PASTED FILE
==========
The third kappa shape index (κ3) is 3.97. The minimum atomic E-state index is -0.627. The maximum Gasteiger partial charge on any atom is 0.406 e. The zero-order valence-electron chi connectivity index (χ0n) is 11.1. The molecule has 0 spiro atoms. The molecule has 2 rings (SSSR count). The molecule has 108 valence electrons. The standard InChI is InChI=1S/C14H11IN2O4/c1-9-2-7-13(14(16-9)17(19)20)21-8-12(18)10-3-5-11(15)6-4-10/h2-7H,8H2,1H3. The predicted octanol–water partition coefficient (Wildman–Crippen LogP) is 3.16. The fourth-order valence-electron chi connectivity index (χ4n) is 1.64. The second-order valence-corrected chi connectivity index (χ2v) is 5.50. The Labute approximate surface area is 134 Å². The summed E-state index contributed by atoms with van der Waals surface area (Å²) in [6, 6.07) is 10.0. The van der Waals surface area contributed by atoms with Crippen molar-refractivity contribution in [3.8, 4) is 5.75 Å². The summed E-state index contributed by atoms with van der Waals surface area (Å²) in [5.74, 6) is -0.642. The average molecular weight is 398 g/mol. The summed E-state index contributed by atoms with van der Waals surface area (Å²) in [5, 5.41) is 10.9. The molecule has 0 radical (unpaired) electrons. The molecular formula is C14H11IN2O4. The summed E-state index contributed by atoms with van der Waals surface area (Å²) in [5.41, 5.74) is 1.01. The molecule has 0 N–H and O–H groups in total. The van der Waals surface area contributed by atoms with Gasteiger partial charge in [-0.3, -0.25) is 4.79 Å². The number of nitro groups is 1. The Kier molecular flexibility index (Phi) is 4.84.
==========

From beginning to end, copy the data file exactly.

The third kappa shape index (κ3) is 3.97. The minimum atomic E-state index is -0.627. The maximum Gasteiger partial charge on any atom is 0.406 e. The zero-order valence-electron chi connectivity index (χ0n) is 11.1. The molecule has 0 spiro atoms. The molecule has 2 rings (SSSR count). The molecule has 108 valence electrons. The standard InChI is InChI=1S/C14H11IN2O4/c1-9-2-7-13(14(16-9)17(19)20)21-8-12(18)10-3-5-11(15)6-4-10/h2-7H,8H2,1H3. The predicted octanol–water partition coefficient (Wildman–Crippen LogP) is 3.16. The fourth-order valence-electron chi connectivity index (χ4n) is 1.64. The second-order valence-corrected chi connectivity index (χ2v) is 5.50. The Labute approximate surface area is 134 Å². The summed E-state index contributed by atoms with van der Waals surface area (Å²) in [6, 6.07) is 10.0. The van der Waals surface area contributed by atoms with Crippen molar-refractivity contribution in [3.8, 4) is 5.75 Å². The summed E-state index contributed by atoms with van der Waals surface area (Å²) in [5.74, 6) is -0.642. The average molecular weight is 398 g/mol. The summed E-state index contributed by atoms with van der Waals surface area (Å²) in [5, 5.41) is 10.9. The molecule has 0 radical (unpaired) electrons. The molecular formula is C14H11IN2O4. The summed E-state index contributed by atoms with van der Waals surface area (Å²) in [5.41, 5.74) is 1.01. The molecule has 0 N–H and O–H groups in total. The van der Waals surface area contributed by atoms with Gasteiger partial charge in [-0.3, -0.25) is 4.79 Å². The number of nitro groups is 1. The Kier molecular flexibility index (Phi) is 4.84.